Learning how to diagnose bad flying weather
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Learning how to diagnose bad flying weather Lightning poses hazard to rockets,
One of a series of stories covering the quadrennial International Conference on Atmospheric Electricity, June 7-11, 1999, in Guntersville, Ala.
But no one worried much about the problem until Nov. 19, 1969, when Apollo 12 was struck twice by lightning in the 36.5 seconds after liftoff, when it was just 1.8 km (6,000 ft) high.
"That opened our eyes to the hazards that lightning could pose to a spacecraft traveling through an electrified cloud," said John Willett, a retired research scientist with the U.S. Air Force Research Laboratory outside Boston. The subject was reemphasized in 1987 when an Atlas Centaur was struck by lightning that damaged its electronics and caused an engine to steer the rocket off course.
Willett was an invited speaker Monday afternoon at the International Conference on Atmospheric Electricity being held this week in Guntersville.
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For now, the conditions are not fully known, so Willett and scientists at other institutions have developed a rocket program to find out. They use a small sounding rocket that uses surplus 2.75-inch-diameter Mighty Mouse motors designed for launch from attack aircraft. With a diagnostic payload designed for the rocket, the complete package is 6 feet tall.
Above: Lightning strikes the launch pad 36 seconds after Apollo 12 takes off for the moon. (NASA)
Willett said the rocket is launched into electrified clouds to measure conditions, principally how the electric potential or voltage changes with altitude. Then a small rocket, trailing a copper wire, is launched to trigger a lightning flash.
"When we do it we take great care to protect ourselves," Willett said. The launch team and their equipment are inside a trailer that is modified to serve as a Faraday cage, a sort of electrical isolation chamber that conducts any stray lightning around them.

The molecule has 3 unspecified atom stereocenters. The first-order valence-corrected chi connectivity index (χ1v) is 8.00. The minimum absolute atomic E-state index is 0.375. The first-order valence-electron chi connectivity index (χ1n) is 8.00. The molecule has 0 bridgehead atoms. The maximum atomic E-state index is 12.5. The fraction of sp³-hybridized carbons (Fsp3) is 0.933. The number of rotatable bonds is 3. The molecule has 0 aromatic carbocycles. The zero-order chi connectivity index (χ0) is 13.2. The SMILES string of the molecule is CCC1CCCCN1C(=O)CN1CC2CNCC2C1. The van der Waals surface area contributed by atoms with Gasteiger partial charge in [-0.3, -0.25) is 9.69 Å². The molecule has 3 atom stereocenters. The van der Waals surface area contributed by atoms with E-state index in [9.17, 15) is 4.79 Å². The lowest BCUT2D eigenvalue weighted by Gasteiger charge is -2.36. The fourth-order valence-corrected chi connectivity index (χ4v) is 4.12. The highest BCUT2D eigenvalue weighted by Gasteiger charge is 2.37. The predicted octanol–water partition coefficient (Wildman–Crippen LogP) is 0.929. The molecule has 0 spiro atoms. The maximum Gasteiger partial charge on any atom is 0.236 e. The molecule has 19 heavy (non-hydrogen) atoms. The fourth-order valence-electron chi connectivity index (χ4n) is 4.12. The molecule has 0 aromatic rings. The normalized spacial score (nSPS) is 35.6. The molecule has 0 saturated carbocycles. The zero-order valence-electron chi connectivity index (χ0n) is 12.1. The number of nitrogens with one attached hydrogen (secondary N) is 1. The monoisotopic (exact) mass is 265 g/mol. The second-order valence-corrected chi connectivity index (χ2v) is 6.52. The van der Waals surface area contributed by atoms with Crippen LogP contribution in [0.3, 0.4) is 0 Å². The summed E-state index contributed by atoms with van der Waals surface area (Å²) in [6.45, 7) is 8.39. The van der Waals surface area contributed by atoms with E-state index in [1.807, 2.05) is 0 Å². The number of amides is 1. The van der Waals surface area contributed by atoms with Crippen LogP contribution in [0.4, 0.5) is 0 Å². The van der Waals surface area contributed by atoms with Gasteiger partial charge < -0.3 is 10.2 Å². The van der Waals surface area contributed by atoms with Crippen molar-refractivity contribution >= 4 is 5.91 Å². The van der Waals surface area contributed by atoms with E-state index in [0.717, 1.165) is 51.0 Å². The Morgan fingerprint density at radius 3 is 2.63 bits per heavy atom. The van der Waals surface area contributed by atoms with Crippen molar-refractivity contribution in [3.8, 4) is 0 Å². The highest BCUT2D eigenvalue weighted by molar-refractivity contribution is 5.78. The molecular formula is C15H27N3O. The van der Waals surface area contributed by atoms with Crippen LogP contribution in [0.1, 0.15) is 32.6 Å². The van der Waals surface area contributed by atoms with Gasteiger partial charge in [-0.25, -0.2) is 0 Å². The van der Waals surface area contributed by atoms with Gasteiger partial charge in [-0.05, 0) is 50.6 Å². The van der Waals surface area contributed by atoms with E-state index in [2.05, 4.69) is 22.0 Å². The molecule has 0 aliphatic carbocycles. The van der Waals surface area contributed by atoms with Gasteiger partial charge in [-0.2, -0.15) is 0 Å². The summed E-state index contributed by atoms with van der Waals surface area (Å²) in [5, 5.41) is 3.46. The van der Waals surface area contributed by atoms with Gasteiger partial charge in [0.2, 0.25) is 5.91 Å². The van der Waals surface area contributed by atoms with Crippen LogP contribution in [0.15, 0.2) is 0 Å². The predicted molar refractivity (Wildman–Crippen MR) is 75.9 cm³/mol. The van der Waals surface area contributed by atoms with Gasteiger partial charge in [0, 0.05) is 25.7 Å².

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The same cannot be done for rockets.
"I don't anticipate any way of preventing the lightning from striking the spacecraft," Willett said. "We'll have to take measurements in advance and say it is safe to launch, or it is not safe."
For the time being, launch sites like Cape Canaveral and Kennedy Space Center operate with lightning safety constraints that cost them a few launch opportunities, but minimize the chance of getting struck.
Voltage (June 18, 1999) Scientists discuss biology, safety,
and statistics of lightning strikes.|
News shorts from Atmospheric Electricity Conference (June 16, 1999) Poster papers on hurricanes and tornadoes summarized.
Soaking in atmospheric electricity (June 15, 1999) 'Fair weather' measurements important to understanding thunderstorms.
Lightning position in storm may circle strongest updrafts (June 11, 1999) New finding could help in predicting hail, tornadoes
Lightning follows the Sun (June 10, 1999) Space imaging team discovers unexpected preferences
Spirits of another sort (June 10, 1999) Thunderstorms generate elusive and mysterious sprites.
Getting a solid view of lightning (June 9, 1999): New Mexico team develops system to depict lightning in three dimensions.
Learning how to diagnose bad flying weather (June 8, 1999): Scientists discuss what they know about lightning's effects on spacecraft and aircraft.
Three bolts from the blue (June 8, 1999): Fundamental questions about atmospheric electricity posed at conference this week.
Lightning Leaders Converge in Alabama (May 24, 1999): Preview of the 11th International Conference on Atmospheric Electricity.
What Comes Out of the Top of a Thunderstorm? (May 26, 1999): Gamma-rays (sometimes).
Lightning research at NASA/Marshall and the Global Hydrology and Climate Center.
Aircraft pose a different challenge. Most aircraft are well shielded against lightning because of the design of their metal airframes. Lightning is conducted around the skin and continues on its way in most cases. But as designers move to lightweight composites that don't conduct electricity, they face an increased risk of damage to the aircraft.
Willett noted that some strikes have splintered the plastic or rubberized radar domes on the nose of some aircraft. "You don't want that happening to wings or other major structures," he said. Further, the electronics that really control the aircraft will have to be shielded so they don't blank out for several seconds, as happened when Apollo 12 was struck.
More Space Science Headlines - NASA research on the web
NASA's Earth Science Enterprise Information on Earth Science missions, etc.
45th Weather Squadron at Patrick AFB,
lightning reference page.
National Severe Storms Laboratory, Norman, OK
Numerical Modeling at NSSL
The New Mexico Tech 3D Lightning Mapping System
Lightning Detection and Ranging project at Kennedy Space Center.
National Severe Storms Laboratory Photo Library, where we got a lot of the neat pictures in these stories.
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